Reference counting: is where each object has a count of the number of references to it. Garbage is identified by having a reference count of zero. An object’s reference count is incremented when a reference to it is created, and decremented when a reference is destroyed. When the count reaches zero, the object’s memory is reclaimed.

The main issues of this collector are the cycle references, which it simply can’t handle producing the memory links and also can be mentioned the overhead on the Mutator, since every assignment and delete operations have to be overloaded to consider the Collector’s work.

Reference counting: The cycle references

The essential point which has not been mentioned yet is that we have been discussing single-threaded blocking collectors, which operate on the whole heap. This can be pretty slow if the heap is large, and there is a lot of garbage.

Due to this reason — the following logical assumption can be made — garbage collectors should definitely have performance optimizations. And it’s reasonable! So many modern production collectors involve different techniques to reduce these GC pauses and make the collectors faster. And the first one is:

The basic idea of a generational collector is to partition the heap and split it into so-called Generations and then to collect each generation independently: the smaller a generation in size, the faster the scan of this heap region.

https://v8.dev/blog/orinoco-parallel-scavenger

So once again:

instead of traversing the whole heap, we traverse only a smaller portion of it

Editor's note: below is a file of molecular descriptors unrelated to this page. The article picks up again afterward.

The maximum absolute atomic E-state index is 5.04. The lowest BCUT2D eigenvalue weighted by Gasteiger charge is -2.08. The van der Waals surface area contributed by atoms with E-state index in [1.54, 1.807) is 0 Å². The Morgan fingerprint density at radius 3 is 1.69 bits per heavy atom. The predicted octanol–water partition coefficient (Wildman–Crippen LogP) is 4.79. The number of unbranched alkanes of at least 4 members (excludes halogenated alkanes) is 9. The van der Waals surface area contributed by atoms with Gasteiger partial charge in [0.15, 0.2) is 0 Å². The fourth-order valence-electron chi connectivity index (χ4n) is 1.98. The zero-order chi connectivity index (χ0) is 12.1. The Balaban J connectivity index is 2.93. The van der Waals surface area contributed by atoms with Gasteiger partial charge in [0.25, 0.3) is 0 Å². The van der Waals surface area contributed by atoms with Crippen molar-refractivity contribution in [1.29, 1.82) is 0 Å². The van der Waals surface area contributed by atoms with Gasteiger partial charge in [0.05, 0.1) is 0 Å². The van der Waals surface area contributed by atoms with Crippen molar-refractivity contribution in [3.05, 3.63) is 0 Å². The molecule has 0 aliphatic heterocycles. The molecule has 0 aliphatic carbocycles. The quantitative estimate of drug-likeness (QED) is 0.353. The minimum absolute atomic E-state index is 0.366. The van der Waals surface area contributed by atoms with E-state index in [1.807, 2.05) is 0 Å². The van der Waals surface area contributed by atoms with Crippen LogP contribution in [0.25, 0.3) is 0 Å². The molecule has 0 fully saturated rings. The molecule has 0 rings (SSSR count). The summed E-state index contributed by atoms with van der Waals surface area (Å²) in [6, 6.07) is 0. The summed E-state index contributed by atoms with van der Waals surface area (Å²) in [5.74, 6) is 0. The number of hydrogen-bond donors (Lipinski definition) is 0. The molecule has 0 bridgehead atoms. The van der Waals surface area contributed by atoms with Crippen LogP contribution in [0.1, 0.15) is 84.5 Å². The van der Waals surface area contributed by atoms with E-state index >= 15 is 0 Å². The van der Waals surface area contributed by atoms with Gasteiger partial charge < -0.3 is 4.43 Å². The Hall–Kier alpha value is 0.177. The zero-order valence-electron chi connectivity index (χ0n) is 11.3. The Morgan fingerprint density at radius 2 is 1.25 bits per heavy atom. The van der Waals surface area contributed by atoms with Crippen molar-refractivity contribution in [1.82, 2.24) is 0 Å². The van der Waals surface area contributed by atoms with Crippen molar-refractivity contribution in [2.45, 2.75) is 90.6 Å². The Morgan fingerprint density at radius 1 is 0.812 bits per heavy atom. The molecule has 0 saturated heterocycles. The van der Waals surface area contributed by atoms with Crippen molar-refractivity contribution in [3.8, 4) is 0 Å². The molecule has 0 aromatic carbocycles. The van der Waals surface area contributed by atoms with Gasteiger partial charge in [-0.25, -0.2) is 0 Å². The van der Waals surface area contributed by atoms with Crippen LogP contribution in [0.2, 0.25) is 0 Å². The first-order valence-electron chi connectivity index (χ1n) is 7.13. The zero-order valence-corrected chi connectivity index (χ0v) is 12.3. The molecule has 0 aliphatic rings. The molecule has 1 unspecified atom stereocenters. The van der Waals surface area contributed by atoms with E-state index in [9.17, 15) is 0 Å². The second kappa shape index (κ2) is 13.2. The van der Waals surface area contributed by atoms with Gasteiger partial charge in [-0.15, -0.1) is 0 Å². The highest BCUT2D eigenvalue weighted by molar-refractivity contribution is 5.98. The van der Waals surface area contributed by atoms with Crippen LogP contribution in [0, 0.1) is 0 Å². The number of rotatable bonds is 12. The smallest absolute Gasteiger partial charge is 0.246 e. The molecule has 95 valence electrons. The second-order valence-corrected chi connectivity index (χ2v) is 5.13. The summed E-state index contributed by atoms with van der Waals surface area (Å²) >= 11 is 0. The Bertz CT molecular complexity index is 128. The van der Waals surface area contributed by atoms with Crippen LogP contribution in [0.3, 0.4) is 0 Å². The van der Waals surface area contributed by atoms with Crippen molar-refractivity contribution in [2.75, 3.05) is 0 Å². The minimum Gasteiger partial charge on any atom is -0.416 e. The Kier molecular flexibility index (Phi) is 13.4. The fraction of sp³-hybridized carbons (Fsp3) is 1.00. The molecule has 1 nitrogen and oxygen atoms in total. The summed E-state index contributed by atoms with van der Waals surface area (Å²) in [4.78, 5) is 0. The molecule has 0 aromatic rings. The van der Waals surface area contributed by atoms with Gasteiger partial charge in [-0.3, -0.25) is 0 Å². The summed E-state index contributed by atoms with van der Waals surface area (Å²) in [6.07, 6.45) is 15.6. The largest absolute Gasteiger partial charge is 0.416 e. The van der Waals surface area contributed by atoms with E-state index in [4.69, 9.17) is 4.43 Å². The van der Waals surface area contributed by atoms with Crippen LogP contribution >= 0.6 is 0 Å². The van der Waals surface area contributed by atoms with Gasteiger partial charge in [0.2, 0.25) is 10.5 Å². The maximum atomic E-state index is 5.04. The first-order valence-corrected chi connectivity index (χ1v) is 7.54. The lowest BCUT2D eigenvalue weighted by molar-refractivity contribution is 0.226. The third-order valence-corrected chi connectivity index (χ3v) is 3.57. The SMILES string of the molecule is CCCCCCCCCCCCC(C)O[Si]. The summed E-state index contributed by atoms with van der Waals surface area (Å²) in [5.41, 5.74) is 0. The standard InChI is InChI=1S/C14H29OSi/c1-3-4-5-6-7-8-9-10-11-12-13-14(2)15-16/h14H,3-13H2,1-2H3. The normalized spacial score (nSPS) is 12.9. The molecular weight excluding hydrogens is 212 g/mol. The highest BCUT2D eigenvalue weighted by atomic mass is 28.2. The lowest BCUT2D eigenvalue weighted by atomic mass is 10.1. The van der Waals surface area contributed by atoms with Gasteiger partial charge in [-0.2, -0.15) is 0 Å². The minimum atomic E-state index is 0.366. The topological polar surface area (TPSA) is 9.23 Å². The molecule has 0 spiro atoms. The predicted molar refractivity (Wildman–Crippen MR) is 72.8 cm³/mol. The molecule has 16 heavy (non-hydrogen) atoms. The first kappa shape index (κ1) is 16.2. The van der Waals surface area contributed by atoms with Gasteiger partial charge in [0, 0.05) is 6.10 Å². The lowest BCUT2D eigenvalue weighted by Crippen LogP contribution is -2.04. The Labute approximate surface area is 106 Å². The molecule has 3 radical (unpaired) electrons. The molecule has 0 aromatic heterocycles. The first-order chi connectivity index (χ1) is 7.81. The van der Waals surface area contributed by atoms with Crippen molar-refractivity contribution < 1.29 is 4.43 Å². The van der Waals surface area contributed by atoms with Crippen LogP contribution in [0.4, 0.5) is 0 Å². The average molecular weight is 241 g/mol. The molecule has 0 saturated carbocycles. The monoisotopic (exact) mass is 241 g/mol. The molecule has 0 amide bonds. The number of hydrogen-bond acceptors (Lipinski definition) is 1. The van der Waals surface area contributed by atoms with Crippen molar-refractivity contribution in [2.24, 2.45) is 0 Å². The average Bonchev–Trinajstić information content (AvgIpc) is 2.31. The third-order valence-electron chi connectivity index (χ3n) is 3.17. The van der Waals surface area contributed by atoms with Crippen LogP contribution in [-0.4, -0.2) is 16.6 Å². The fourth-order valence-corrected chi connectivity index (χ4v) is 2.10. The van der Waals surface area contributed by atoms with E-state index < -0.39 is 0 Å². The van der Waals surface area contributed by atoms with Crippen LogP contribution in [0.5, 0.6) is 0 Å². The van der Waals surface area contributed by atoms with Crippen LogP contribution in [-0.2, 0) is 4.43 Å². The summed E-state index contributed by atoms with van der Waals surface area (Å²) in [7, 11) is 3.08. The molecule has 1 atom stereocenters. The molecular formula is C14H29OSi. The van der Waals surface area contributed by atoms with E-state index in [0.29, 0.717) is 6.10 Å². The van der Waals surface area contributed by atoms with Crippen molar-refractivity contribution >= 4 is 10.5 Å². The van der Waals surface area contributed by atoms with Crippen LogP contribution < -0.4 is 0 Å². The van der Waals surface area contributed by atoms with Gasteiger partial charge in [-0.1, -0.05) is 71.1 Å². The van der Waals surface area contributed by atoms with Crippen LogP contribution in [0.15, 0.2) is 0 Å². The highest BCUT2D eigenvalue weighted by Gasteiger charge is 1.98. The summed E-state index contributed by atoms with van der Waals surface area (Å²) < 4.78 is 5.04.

The generational collector has an interesting conception which is called the Weak generational hypothesis, which states that most objects survive for only a short period of time.

It has been known since 1984. All details you can find here.

Most allocated objects die young

Needles to say, this optimization technology has a disadvantage — all “store pointer” operations have to be tracked which may slow down mutator. It’s called “write barrier overhead”.

There is an interesting fact that generational collector includes a moving phase when objects which got a promotion are moved to another heap region. So it can’t be used for languages exposing pointer semantics, for example — Golang. Although, there exists a non-moving generation garbage collection. More information you can find here.

It’s time to turn to the main topic of this article — Orinoco. In the Javascript world, garbage collection has a significant role because the majority of all items are objects — arrays, functions and so on. It seems to imply a certain amount of work, doesn’t it?